Or does he recommend encapsulating Ma’aleh Adumim’s 50,000 Jewish residents within an isolated enclave almost completely surrounded by Palestinian territory, accessible only by a narrow, virtually indefensible – or at least easily disrupted – corridor? Would he envision the same fate for “other areas close to the center of Jerusalem” such as Pisgat Ze’ev and and Givat Ze’ev, with a combined population of about 70,000 Jewish residents? Clarification would be greatly appreciated, as well as any indication of who in the PA agrees these areas should remain part of Israel?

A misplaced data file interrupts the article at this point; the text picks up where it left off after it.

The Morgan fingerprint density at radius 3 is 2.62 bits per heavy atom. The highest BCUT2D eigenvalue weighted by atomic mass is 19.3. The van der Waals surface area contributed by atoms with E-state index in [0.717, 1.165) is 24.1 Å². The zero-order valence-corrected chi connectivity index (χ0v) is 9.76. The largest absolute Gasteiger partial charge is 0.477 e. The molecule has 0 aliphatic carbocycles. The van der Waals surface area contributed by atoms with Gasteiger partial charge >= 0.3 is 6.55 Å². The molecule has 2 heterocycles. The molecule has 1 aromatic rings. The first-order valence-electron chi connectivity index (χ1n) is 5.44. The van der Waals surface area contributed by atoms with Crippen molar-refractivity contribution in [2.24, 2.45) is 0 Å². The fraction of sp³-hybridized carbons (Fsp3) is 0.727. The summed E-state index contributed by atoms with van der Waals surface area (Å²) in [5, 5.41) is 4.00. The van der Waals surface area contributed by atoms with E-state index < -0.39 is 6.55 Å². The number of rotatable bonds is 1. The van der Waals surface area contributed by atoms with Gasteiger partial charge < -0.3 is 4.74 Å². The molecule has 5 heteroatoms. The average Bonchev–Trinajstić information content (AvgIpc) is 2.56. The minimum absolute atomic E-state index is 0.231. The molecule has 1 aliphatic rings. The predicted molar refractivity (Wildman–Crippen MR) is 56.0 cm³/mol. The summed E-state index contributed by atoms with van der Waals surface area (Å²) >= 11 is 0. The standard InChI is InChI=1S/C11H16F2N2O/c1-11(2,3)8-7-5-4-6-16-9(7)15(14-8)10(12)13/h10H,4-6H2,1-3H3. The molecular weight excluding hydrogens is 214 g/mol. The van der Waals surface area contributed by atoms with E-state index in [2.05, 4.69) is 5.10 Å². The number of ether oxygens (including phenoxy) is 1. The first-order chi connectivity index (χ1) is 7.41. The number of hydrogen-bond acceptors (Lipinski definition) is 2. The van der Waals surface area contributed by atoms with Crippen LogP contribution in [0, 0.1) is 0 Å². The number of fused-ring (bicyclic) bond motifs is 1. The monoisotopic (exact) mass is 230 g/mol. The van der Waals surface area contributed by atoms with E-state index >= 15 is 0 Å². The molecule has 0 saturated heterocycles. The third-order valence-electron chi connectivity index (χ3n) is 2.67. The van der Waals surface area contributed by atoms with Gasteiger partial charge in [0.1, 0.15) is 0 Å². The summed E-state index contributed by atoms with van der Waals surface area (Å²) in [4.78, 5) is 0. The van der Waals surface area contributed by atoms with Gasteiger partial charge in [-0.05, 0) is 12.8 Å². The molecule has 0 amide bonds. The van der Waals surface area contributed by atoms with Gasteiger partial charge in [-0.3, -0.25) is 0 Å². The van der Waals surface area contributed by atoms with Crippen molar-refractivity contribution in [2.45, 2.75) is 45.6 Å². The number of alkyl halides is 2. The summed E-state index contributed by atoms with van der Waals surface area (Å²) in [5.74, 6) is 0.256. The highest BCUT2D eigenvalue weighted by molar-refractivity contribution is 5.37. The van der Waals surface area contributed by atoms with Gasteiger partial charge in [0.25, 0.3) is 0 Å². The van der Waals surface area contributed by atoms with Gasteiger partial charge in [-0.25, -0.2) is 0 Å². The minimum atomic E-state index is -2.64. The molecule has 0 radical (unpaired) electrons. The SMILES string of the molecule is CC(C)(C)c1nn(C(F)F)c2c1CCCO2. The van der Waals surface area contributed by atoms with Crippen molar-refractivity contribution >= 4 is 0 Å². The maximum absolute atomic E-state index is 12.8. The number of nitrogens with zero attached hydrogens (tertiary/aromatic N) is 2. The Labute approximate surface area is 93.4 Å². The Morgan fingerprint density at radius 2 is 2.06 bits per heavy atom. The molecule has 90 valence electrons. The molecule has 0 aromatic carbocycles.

Points of principle (cont)

As for the areas that “are in reasonable dispute,” would the freeze be placed on both sides of the dispute, or merely on the Jewish side? If not, why not? Clearly, if Jewish development is denied while Arab construction is allowed, the fate of these areas has been prejudged as being destined for inclusion in the putative Palestinian state, and their designation as “disputed” is deceptively misleading. So I would call on Dershowitz to enlighten us on this matter as well – a freeze on both sides, or only for Israelis? Dershowitz seems to expose his prejudice on this issue when he endorses “encourage[ ing] residents [in these areas] to move to areas that will remain part of Israel, especially if the freeze were accompanied by financial inducements to relocate.”